Biofeedback intervention and Migraine

Migraine is rated as the third most common and eighth most burdensome disease according to the WHO's Global Burden of Disease Study. Some studies suggest that one person in every household experiences migraine. However, less than half the persons with migraine and even fewer people with chronic migraine are actually diagnosed and treated.

BVP Sensor in the headband can be useful in headache biofeedback

Although it is an "invisible" condition, migraine can have a big impact on quality of life.  Unlike a headache, a migraine attack can actually last for days and encompass many phases. The headache pain portion of the migraine attack can include moderate or severe head pain as well as sensitivity to light, sound, odors and increased skin sensitivity. In addition, migraine attacks are often accompanied by nausea and sometimes vomiting. These symptoms can make it extremely difficult to function.

The good news is that there are a range of pharmacologic (medication) and nonpharmacologic (non-medication) treatments available. Pharmacologic approaches can be acute or preventive interventions. Non-pharmacologic treatments for migraine management are equally as important and can be used in conjunction with meditation treatments or on their own. They include biofeedback, cognitive-behavioural therapy, relaxation techniques and other forms of stress management.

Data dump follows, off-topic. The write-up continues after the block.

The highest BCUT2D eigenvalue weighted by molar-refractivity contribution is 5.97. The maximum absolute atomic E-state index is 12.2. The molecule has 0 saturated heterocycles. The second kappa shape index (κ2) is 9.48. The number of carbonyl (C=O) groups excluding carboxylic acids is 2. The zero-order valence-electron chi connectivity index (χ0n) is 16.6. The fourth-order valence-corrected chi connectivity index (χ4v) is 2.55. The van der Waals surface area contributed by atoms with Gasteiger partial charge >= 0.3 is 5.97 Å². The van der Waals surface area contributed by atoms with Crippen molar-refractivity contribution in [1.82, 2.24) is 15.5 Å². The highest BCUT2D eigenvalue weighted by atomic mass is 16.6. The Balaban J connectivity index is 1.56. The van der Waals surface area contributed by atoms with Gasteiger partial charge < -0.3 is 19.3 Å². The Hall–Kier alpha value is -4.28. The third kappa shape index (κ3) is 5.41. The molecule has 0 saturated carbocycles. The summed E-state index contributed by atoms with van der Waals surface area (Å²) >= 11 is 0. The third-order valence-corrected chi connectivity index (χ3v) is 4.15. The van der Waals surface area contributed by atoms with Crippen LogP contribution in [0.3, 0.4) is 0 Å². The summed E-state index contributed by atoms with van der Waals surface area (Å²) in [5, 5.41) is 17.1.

Skin temperature measurement sensor

Skin temperature measurement sensor

Clinical biofeedback is justifiable and cost-effectivce for dealing with many types of headache including migraine. A great deal of research has examined differences in psychophysiological variables - most noteably EMG and blood flow measurements that can reliably distingish between various types of headaches. A quick seach on PubMed using search terms for EMG and primary headache disorders revealed nearly 300 citations.

A good review of options can be found in the book - Biofeedback : A Practioners Guide, Edited by Mark S Schwartz and Frank Andrasik. Published by the Gilford Press.

Biofeedback can be a useful adjunct to other measures such as a "headache diary" in order to indentify potential trigger factors.  With the NeXus biofeedback system and Biotrace software our starting point would be to use a BVP (Blood Volume Pulse sensor) with head placement along with skin temperature and potentially EMG measurement from the trapezius muscles.